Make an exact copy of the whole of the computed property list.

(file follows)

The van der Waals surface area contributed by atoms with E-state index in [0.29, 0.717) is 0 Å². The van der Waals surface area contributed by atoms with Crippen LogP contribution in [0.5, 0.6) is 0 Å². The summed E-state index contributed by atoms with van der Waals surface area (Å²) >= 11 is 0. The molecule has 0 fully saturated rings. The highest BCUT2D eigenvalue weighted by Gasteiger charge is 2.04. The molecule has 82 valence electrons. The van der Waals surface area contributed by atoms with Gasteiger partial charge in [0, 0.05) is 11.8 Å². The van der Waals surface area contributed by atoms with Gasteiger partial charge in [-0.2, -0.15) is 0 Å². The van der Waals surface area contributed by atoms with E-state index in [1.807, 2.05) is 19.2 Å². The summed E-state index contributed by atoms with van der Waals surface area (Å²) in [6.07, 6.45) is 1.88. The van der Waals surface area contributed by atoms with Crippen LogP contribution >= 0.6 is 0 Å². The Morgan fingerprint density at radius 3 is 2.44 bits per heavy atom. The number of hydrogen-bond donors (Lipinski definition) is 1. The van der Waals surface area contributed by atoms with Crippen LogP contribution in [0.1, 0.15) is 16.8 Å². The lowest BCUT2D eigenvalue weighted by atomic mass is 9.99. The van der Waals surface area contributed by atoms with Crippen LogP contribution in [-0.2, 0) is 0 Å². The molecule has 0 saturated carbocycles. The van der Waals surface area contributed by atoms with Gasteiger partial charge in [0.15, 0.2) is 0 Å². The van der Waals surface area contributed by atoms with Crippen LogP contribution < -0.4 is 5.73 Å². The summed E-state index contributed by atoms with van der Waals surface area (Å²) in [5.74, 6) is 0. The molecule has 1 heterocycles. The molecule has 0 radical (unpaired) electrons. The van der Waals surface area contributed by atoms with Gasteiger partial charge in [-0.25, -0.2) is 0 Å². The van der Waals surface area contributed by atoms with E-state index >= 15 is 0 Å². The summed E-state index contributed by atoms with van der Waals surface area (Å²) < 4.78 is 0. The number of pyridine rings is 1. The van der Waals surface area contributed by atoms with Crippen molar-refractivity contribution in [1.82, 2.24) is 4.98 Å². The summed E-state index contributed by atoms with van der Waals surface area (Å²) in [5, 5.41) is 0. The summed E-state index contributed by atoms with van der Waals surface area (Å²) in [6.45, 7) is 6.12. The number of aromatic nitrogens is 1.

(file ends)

The van der Waals surface area contributed by atoms with E-state index in [0.29, 0.717) is 0 Å². The van der Waals surface area contributed by atoms with Crippen LogP contribution in [0.5, 0.6) is 0 Å². The summed E-state index contributed by atoms with van der Waals surface area (Å²) >= 11 is 0. The molecule has 0 fully saturated rings. The highest BCUT2D eigenvalue weighted by Gasteiger charge is 2.04. The molecule has 82 valence electrons. The van der Waals surface area contributed by atoms with Gasteiger partial charge in [0, 0.05) is 11.8 Å². The van der Waals surface area contributed by atoms with Gasteiger partial charge in [-0.2, -0.15) is 0 Å². The van der Waals surface area contributed by atoms with E-state index in [1.807, 2.05) is 19.2 Å². The summed E-state index contributed by atoms with van der Waals surface area (Å²) in [6.07, 6.45) is 1.88. The van der Waals surface area contributed by atoms with Crippen LogP contribution >= 0.6 is 0 Å². The Morgan fingerprint density at radius 3 is 2.44 bits per heavy atom. The number of hydrogen-bond donors (Lipinski definition) is 1. The van der Waals surface area contributed by atoms with Crippen LogP contribution in [0.1, 0.15) is 16.8 Å². The lowest BCUT2D eigenvalue weighted by atomic mass is 9.99. The van der Waals surface area contributed by atoms with Crippen LogP contribution in [-0.2, 0) is 0 Å². The molecule has 0 saturated carbocycles. The van der Waals surface area contributed by atoms with Gasteiger partial charge in [0.15, 0.2) is 0 Å². The van der Waals surface area contributed by atoms with Crippen LogP contribution < -0.4 is 5.73 Å². The summed E-state index contributed by atoms with van der Waals surface area (Å²) in [5.74, 6) is 0. The molecule has 1 heterocycles. The molecule has 0 radical (unpaired) electrons. The van der Waals surface area contributed by atoms with Gasteiger partial charge in [-0.25, -0.2) is 0 Å². The van der Waals surface area contributed by atoms with E-state index >= 15 is 0 Å². The summed E-state index contributed by atoms with van der Waals surface area (Å²) < 4.78 is 0. The number of pyridine rings is 1. The van der Waals surface area contributed by atoms with Crippen molar-refractivity contribution in [1.82, 2.24) is 4.98 Å². The summed E-state index contributed by atoms with van der Waals surface area (Å²) in [5, 5.41) is 0. The summed E-state index contributed by atoms with van der Waals surface area (Å²) in [6.45, 7) is 6.12. The number of aromatic nitrogens is 1.